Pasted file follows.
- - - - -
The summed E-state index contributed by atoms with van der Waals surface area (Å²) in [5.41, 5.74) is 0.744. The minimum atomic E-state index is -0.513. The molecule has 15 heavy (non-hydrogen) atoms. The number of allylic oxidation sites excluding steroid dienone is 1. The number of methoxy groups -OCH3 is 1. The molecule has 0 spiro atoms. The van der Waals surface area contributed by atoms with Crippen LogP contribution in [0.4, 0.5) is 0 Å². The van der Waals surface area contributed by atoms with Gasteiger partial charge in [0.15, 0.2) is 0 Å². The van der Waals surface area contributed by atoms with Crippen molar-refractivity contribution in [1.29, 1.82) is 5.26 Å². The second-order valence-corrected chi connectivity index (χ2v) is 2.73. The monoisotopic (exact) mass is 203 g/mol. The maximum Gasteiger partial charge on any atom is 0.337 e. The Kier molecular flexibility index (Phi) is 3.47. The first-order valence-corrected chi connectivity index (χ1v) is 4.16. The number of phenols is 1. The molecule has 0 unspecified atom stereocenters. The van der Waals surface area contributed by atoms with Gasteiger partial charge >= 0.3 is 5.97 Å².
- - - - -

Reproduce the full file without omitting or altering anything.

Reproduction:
The summed E-state index contributed by atoms with van der Waals surface area (Å²) in [5.41, 5.74) is 0.744. The minimum atomic E-state index is -0.513. The molecule has 15 heavy (non-hydrogen) atoms. The number of allylic oxidation sites excluding steroid dienone is 1. The number of methoxy groups -OCH3 is 1. The molecule has 0 spiro atoms. The van der Waals surface area contributed by atoms with Crippen LogP contribution in [0.4, 0.5) is 0 Å². The van der Waals surface area contributed by atoms with Gasteiger partial charge in [0.15, 0.2) is 0 Å². The van der Waals surface area contributed by atoms with Crippen molar-refractivity contribution in [1.29, 1.82) is 5.26 Å². The second-order valence-corrected chi connectivity index (χ2v) is 2.73. The monoisotopic (exact) mass is 203 g/mol. The maximum Gasteiger partial charge on any atom is 0.337 e. The Kier molecular flexibility index (Phi) is 3.47. The first-order valence-corrected chi connectivity index (χ1v) is 4.16. The number of phenols is 1. The molecule has 0 unspecified atom stereocenters. The van der Waals surface area contributed by atoms with Gasteiger partial charge >= 0.3 is 5.97 Å².